Happiness and pleasure

Abstract
This paper argues against hedonistic theories of happiness. First, hedonism is too inclusive: many pleasures cannot plausibly be construed as constitutive of happiness. Second, any credible theory must count either attitudes of life satisfaction, affective states such as mood, or both as constituents of happiness; yet neither sort of state reduces to pleasure. Hedonism errs in its attempt to reduce happiness, which is at least partly dispositional, to purely episodic experiential states. The dispositionality of happiness also undermines weakened nonreductive forms of hedonism, as some happiness-constitutive states are not pleasures in any sense. Moreover, these states can apparently fail to exhibit the usual hedonic properties; sadness, for instance, can sometimes be pleasant. Finally, the nonhedonistic accounts are adequate if not superior on grounds of practical and theoretical utility, quite apart from their superior conformity to the folk notion of happiness
Keywords Ethics  Happiness  Hedonism  Pleasant  Pleasure
Categories (categorize this paper)
Options
 Save to my reading list
Follow the author(s)
My bibliography
Export citation
Find it on Scholar
Edit this record
Mark as duplicate
Revision history Request removal from index
 
Download options
PhilPapers Archive


Upload a copy of this paper     Check publisher's policy on self-archival     Papers currently archived: 12,427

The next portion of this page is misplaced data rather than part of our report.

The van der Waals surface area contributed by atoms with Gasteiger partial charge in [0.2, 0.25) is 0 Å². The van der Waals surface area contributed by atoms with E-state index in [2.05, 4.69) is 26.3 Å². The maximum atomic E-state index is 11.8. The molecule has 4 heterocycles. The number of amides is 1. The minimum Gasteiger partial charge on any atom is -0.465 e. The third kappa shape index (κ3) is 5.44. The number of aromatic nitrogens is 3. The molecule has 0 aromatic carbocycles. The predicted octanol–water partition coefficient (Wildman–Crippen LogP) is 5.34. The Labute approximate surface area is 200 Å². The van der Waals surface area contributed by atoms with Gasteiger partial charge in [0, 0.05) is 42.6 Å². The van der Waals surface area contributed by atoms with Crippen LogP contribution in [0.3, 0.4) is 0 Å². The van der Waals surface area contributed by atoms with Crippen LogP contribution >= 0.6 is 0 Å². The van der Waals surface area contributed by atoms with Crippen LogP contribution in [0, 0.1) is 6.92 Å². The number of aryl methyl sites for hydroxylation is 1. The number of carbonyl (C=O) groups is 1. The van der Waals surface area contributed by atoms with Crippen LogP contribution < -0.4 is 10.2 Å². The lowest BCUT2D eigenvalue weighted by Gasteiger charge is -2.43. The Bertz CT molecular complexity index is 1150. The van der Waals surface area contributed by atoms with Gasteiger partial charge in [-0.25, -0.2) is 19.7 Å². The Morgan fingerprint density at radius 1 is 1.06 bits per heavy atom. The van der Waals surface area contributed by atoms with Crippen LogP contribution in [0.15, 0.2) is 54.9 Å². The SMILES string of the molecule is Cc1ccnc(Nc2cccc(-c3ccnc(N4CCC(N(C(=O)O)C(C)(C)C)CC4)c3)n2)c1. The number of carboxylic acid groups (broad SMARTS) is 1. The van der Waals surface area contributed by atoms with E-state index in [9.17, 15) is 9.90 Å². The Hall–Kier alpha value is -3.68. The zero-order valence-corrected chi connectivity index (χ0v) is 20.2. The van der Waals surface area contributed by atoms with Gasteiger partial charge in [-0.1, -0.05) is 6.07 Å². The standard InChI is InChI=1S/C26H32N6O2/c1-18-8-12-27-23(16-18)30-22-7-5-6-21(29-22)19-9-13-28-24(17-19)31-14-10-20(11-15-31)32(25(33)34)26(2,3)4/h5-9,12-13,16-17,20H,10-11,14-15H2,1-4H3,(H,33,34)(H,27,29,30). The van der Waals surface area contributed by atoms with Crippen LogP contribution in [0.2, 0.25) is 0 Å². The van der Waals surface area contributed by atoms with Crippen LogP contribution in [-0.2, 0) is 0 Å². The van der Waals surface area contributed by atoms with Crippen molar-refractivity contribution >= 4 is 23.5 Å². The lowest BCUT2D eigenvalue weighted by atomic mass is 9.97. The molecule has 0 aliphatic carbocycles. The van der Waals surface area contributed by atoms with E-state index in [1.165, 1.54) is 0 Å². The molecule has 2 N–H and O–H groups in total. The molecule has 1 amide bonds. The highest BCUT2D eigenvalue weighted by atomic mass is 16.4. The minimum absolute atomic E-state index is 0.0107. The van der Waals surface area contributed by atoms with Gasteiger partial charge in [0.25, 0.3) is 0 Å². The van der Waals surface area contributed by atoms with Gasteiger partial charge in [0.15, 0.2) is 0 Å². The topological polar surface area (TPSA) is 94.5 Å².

External links
Setup an account with your affiliations in order to access resources via your University's proxy server
Configure custom proxy (use this if your affiliation does not provide a proxy)
Through your library
References found in this work BETA

No references found.

Citations of this work BETA
Roger Crisp (2006). Hedonism Reconsidered. Philosophy and Phenomenological Research 73 (3):619–645.
Laura Sizer (2010). Good and Good for You: An Affect Theory of Happiness. Philosophy and Phenomenological Research 80 (1):133-163.
Daniel M. Haybron (2005). On Being Happy or Unhappy. Philosophy and Phenomenological Research 71 (2):287–317.
Similar books and articles
Edward Walter (1987). A Concept of Happiness. Philosophy Research Archives 13:137-150.
Daniel M. Haybron (2005). On Being Happy or Unhappy. Philosophy and Phenomenological Research 71 (2):287–317.
Dan Haybron (forthcoming). Happiness. Stanford Encyclopedia of Philosophy.
Thomas Blackson (2012). Extrinsic Attitudinal Pleasure. Philosophical Studies 159 (2):277-291.
Mark Chekola (2007). "Happiness" and Economics. The Proceedings of the Twenty-First World Congress of Philosophy 5:175-180.
Analytics

Monthly downloads

Added to index

2009-01-28

Total downloads

390 ( #714 of 1,168,985 )

Recent downloads (6 months)

18 ( #11,046 of 1,168,985 )

How can I increase my downloads?

My notes
Sign in to use this feature


Discussion
Start a new thread
Order:
There  are no threads in this forum
Nothing in this forum yet.